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If I want to use the verb revertere/reverti transitively (with an object different from the subject), should I choose active or passive forms? Intuition suggests that active forms are preferred for transitive use, but if the verb is deponent, this does not necessarily apply. The examples in L&S for reverti seem all intransitive and the entry for revertere doesn't help much. Or is the answer that this verb is intransitive and I cannot say hanc rem reverto at all?

It seems that the key questions are:

  1. Can the verb be used transitively?
  2. Is it deponent?

This question arose from an answer to a question regarding the verb "undelete". I would like to describe turning something back into an earlier state. If you have ideas for expressing that, please answer the linked question.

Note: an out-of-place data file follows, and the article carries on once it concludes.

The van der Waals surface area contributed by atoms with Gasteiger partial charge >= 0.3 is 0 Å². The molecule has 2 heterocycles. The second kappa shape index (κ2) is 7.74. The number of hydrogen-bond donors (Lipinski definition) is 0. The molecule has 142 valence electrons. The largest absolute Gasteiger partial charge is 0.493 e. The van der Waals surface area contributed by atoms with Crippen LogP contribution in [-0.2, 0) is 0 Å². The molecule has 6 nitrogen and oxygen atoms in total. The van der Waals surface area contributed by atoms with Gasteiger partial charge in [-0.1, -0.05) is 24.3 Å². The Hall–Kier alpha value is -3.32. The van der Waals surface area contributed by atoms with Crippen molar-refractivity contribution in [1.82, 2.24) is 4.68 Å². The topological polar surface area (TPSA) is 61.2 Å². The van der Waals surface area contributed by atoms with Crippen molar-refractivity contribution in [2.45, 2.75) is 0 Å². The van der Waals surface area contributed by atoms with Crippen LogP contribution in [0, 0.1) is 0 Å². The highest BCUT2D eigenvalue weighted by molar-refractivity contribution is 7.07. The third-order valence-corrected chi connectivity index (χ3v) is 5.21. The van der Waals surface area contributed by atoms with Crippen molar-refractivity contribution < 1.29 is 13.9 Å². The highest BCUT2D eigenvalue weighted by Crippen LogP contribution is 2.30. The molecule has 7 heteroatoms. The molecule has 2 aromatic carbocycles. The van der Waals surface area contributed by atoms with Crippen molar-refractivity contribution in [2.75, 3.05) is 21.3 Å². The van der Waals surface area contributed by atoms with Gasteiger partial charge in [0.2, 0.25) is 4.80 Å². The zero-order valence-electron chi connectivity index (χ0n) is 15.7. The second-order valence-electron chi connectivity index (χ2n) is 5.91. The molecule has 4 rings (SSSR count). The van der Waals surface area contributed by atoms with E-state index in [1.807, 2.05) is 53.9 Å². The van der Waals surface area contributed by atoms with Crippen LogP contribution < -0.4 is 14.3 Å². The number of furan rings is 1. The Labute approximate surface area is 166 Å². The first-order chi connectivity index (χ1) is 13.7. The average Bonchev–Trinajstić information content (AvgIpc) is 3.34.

• Castiglioni-Mariotti: "In gener. le forme attive si trovano al perf. e tempi derivati; le dep. al pres., imperf., fut." – Alex B. Feb 22 '18 at 5:36
  • @AlexB. Quella sarebbe una buona risposta. Vuoi scriverla? – Joonas Ilmavirta Feb 22 '18 at 10:52
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The OLD says the following:

"usu. dep. in pres. system, active in pf. system. Dep. pf. mostly post-Augustan."

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    Thanks! I addition, the entry seems to say "intr[ansitive]". That with the description of deponency makes a very complete answer. (I'll wait a bit before accepting, to see if your or others have something to add.) – Joonas Ilmavirta Feb 24 '18 at 10:19

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